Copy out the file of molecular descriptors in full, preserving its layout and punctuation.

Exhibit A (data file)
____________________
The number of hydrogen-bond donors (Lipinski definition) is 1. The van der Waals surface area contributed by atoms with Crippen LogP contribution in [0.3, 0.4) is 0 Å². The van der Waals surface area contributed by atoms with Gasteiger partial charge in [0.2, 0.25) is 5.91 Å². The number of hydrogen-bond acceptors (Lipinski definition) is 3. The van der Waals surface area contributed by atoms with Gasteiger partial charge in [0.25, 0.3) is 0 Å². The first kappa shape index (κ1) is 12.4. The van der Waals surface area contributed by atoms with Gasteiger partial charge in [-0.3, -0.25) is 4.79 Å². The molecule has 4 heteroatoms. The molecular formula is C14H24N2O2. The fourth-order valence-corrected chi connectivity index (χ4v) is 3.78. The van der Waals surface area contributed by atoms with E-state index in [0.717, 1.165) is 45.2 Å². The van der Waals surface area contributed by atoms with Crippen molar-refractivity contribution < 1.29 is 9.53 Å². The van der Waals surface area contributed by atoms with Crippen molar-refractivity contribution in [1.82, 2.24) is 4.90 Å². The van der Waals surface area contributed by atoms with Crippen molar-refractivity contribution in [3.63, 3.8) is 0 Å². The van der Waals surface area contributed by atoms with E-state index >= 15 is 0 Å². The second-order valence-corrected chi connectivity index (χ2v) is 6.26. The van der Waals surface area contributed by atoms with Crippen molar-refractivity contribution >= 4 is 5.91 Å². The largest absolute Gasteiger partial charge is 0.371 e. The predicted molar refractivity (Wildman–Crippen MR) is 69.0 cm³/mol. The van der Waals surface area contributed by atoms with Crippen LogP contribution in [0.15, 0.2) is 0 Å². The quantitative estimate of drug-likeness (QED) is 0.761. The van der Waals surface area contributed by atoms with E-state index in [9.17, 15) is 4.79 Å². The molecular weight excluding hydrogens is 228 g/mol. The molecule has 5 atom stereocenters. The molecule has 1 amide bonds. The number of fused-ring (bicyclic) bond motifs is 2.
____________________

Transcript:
The number of hydrogen-bond donors (Lipinski definition) is 1. The van der Waals surface area contributed by atoms with Crippen LogP contribution in [0.3, 0.4) is 0 Å². The van der Waals surface area contributed by atoms with Gasteiger partial charge in [0.2, 0.25) is 5.91 Å². The number of hydrogen-bond acceptors (Lipinski definition) is 3. The van der Waals surface area contributed by atoms with Gasteiger partial charge in [0.25, 0.3) is 0 Å². The first kappa shape index (κ1) is 12.4. The van der Waals surface area contributed by atoms with Gasteiger partial charge in [-0.3, -0.25) is 4.79 Å². The molecule has 4 heteroatoms. The molecular formula is C14H24N2O2. The fourth-order valence-corrected chi connectivity index (χ4v) is 3.78. The van der Waals surface area contributed by atoms with E-state index in [0.717, 1.165) is 45.2 Å². The van der Waals surface area contributed by atoms with Crippen molar-refractivity contribution < 1.29 is 9.53 Å². The van der Waals surface area contributed by atoms with Crippen molar-refractivity contribution in [1.82, 2.24) is 4.90 Å². The van der Waals surface area contributed by atoms with Crippen molar-refractivity contribution in [3.63, 3.8) is 0 Å². The van der Waals surface area contributed by atoms with E-state index >= 15 is 0 Å². The second-order valence-corrected chi connectivity index (χ2v) is 6.26. The van der Waals surface area contributed by atoms with Crippen molar-refractivity contribution >= 4 is 5.91 Å². The largest absolute Gasteiger partial charge is 0.371 e. The predicted molar refractivity (Wildman–Crippen MR) is 69.0 cm³/mol. The van der Waals surface area contributed by atoms with Crippen LogP contribution in [0.15, 0.2) is 0 Å². The quantitative estimate of drug-likeness (QED) is 0.761. The van der Waals surface area contributed by atoms with E-state index in [9.17, 15) is 4.79 Å². The molecular weight excluding hydrogens is 228 g/mol. The molecule has 5 atom stereocenters. The molecule has 1 amide bonds. The number of fused-ring (bicyclic) bond motifs is 2.